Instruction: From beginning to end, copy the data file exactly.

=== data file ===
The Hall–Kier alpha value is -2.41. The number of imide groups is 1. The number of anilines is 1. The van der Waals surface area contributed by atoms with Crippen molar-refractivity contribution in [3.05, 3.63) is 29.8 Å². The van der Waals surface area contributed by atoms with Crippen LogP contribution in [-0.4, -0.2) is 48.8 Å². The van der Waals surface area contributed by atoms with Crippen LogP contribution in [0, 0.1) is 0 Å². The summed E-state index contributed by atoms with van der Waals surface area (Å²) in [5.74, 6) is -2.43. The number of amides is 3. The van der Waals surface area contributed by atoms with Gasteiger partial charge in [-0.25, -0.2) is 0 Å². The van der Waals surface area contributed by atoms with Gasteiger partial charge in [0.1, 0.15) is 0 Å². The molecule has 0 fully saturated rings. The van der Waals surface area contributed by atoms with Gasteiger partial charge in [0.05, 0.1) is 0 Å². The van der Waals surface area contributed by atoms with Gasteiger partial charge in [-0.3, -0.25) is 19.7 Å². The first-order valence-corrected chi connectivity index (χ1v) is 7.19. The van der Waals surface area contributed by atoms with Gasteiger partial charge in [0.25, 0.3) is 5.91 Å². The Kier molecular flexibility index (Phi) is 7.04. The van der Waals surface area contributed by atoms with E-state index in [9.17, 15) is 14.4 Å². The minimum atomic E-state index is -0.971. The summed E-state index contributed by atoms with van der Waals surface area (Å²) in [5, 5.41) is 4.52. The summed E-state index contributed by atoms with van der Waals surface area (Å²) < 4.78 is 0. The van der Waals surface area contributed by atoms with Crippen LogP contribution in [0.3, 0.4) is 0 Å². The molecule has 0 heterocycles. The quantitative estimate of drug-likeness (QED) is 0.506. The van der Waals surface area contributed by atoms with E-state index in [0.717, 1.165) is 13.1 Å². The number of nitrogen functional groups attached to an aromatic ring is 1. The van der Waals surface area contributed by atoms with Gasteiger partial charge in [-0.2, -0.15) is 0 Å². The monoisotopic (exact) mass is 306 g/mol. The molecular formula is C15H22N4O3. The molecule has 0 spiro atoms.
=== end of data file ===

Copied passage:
The Hall–Kier alpha value is -2.41. The number of imide groups is 1. The number of anilines is 1. The van der Waals surface area contributed by atoms with Crippen molar-refractivity contribution in [3.05, 3.63) is 29.8 Å². The van der Waals surface area contributed by atoms with Crippen LogP contribution in [-0.4, -0.2) is 48.8 Å². The van der Waals surface area contributed by atoms with Crippen LogP contribution in [0, 0.1) is 0 Å². The summed E-state index contributed by atoms with van der Waals surface area (Å²) in [5.74, 6) is -2.43. The number of amides is 3. The van der Waals surface area contributed by atoms with Gasteiger partial charge in [-0.25, -0.2) is 0 Å². The van der Waals surface area contributed by atoms with Gasteiger partial charge in [0.1, 0.15) is 0 Å². The molecule has 0 fully saturated rings. The van der Waals surface area contributed by atoms with Gasteiger partial charge in [0.05, 0.1) is 0 Å². The van der Waals surface area contributed by atoms with Gasteiger partial charge in [-0.3, -0.25) is 19.7 Å². The first-order valence-corrected chi connectivity index (χ1v) is 7.19. The van der Waals surface area contributed by atoms with Gasteiger partial charge in [0.25, 0.3) is 5.91 Å². The Kier molecular flexibility index (Phi) is 7.04. The van der Waals surface area contributed by atoms with E-state index in [9.17, 15) is 14.4 Å². The minimum atomic E-state index is -0.971. The summed E-state index contributed by atoms with van der Waals surface area (Å²) in [5, 5.41) is 4.52. The summed E-state index contributed by atoms with van der Waals surface area (Å²) < 4.78 is 0. The van der Waals surface area contributed by atoms with Crippen LogP contribution in [0.3, 0.4) is 0 Å². The molecule has 0 heterocycles. The quantitative estimate of drug-likeness (QED) is 0.506. The van der Waals surface area contributed by atoms with E-state index in [0.717, 1.165) is 13.1 Å². The number of nitrogen functional groups attached to an aromatic ring is 1. The van der Waals surface area contributed by atoms with Gasteiger partial charge in [-0.2, -0.15) is 0 Å². The monoisotopic (exact) mass is 306 g/mol. The molecular formula is C15H22N4O3. The molecule has 0 spiro atoms.